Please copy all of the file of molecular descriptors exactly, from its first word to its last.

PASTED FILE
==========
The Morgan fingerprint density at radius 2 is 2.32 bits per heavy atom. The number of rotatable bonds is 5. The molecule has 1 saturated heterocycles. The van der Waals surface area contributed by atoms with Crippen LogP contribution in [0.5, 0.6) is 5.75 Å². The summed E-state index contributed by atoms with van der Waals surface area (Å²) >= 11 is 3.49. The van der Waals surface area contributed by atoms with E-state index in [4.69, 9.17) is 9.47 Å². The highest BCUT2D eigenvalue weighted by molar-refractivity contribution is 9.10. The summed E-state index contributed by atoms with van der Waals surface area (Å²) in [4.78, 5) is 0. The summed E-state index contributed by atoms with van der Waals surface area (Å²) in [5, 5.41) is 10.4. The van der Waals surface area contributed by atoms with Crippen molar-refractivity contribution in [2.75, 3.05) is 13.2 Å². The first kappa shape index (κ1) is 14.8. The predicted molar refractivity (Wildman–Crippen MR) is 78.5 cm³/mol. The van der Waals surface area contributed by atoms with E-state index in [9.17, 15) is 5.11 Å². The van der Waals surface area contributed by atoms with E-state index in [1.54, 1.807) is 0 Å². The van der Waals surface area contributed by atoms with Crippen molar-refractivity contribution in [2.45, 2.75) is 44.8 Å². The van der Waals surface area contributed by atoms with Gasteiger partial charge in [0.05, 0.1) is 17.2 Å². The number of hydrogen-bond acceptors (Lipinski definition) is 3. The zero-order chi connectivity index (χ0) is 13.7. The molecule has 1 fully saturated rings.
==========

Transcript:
The Morgan fingerprint density at radius 2 is 2.32 bits per heavy atom. The number of rotatable bonds is 5. The molecule has 1 saturated heterocycles. The van der Waals surface area contributed by atoms with Crippen LogP contribution in [0.5, 0.6) is 5.75 Å². The summed E-state index contributed by atoms with van der Waals surface area (Å²) >= 11 is 3.49. The van der Waals surface area contributed by atoms with E-state index in [4.69, 9.17) is 9.47 Å². The highest BCUT2D eigenvalue weighted by molar-refractivity contribution is 9.10. The summed E-state index contributed by atoms with van der Waals surface area (Å²) in [4.78, 5) is 0. The summed E-state index contributed by atoms with van der Waals surface area (Å²) in [5, 5.41) is 10.4. The van der Waals surface area contributed by atoms with Crippen molar-refractivity contribution in [2.75, 3.05) is 13.2 Å². The first kappa shape index (κ1) is 14.8. The predicted molar refractivity (Wildman–Crippen MR) is 78.5 cm³/mol. The van der Waals surface area contributed by atoms with E-state index in [9.17, 15) is 5.11 Å². The van der Waals surface area contributed by atoms with E-state index in [1.54, 1.807) is 0 Å². The van der Waals surface area contributed by atoms with Crippen molar-refractivity contribution in [2.45, 2.75) is 44.8 Å². The van der Waals surface area contributed by atoms with Gasteiger partial charge in [0.05, 0.1) is 17.2 Å². The number of hydrogen-bond acceptors (Lipinski definition) is 3. The zero-order chi connectivity index (χ0) is 13.7. The molecule has 1 fully saturated rings.